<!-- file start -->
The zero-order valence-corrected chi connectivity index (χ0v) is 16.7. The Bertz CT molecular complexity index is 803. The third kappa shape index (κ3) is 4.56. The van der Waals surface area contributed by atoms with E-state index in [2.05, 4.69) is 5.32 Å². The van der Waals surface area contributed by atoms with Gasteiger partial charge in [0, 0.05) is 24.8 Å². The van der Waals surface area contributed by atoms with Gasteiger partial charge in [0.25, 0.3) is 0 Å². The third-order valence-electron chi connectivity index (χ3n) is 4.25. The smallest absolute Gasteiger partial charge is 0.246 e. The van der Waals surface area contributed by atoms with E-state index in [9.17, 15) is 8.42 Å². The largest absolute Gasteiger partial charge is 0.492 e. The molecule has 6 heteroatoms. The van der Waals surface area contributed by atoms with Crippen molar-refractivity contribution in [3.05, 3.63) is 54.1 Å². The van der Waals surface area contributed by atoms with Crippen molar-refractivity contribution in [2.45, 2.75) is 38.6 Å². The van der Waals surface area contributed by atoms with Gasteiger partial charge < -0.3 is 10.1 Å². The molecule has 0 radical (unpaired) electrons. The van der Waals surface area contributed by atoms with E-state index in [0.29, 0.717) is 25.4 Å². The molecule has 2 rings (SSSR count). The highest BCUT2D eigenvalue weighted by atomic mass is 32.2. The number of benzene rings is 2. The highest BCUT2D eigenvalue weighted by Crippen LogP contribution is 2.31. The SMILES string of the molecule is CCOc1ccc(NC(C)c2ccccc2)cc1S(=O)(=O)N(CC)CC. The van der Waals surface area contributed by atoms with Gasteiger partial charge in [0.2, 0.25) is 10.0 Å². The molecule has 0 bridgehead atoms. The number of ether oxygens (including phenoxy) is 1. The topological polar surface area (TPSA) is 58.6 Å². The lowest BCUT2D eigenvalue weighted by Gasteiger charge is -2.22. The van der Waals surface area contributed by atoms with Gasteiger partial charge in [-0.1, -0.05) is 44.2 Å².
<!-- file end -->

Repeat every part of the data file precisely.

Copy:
The zero-order valence-corrected chi connectivity index (χ0v) is 16.7. The Bertz CT molecular complexity index is 803. The third kappa shape index (κ3) is 4.56. The van der Waals surface area contributed by atoms with E-state index in [2.05, 4.69) is 5.32 Å². The van der Waals surface area contributed by atoms with Gasteiger partial charge in [0, 0.05) is 24.8 Å². The van der Waals surface area contributed by atoms with Gasteiger partial charge in [0.25, 0.3) is 0 Å². The third-order valence-electron chi connectivity index (χ3n) is 4.25. The smallest absolute Gasteiger partial charge is 0.246 e. The van der Waals surface area contributed by atoms with E-state index in [9.17, 15) is 8.42 Å². The largest absolute Gasteiger partial charge is 0.492 e. The molecule has 6 heteroatoms. The van der Waals surface area contributed by atoms with Crippen molar-refractivity contribution in [3.05, 3.63) is 54.1 Å². The van der Waals surface area contributed by atoms with Crippen molar-refractivity contribution in [2.45, 2.75) is 38.6 Å². The van der Waals surface area contributed by atoms with Gasteiger partial charge < -0.3 is 10.1 Å². The molecule has 0 radical (unpaired) electrons. The van der Waals surface area contributed by atoms with E-state index in [0.29, 0.717) is 25.4 Å². The molecule has 2 rings (SSSR count). The highest BCUT2D eigenvalue weighted by atomic mass is 32.2. The number of benzene rings is 2. The highest BCUT2D eigenvalue weighted by Crippen LogP contribution is 2.31. The SMILES string of the molecule is CCOc1ccc(NC(C)c2ccccc2)cc1S(=O)(=O)N(CC)CC. The van der Waals surface area contributed by atoms with Gasteiger partial charge in [0.2, 0.25) is 10.0 Å². The molecule has 0 bridgehead atoms. The number of ether oxygens (including phenoxy) is 1. The topological polar surface area (TPSA) is 58.6 Å². The lowest BCUT2D eigenvalue weighted by Gasteiger charge is -2.22. The van der Waals surface area contributed by atoms with Gasteiger partial charge in [-0.1, -0.05) is 44.2 Å².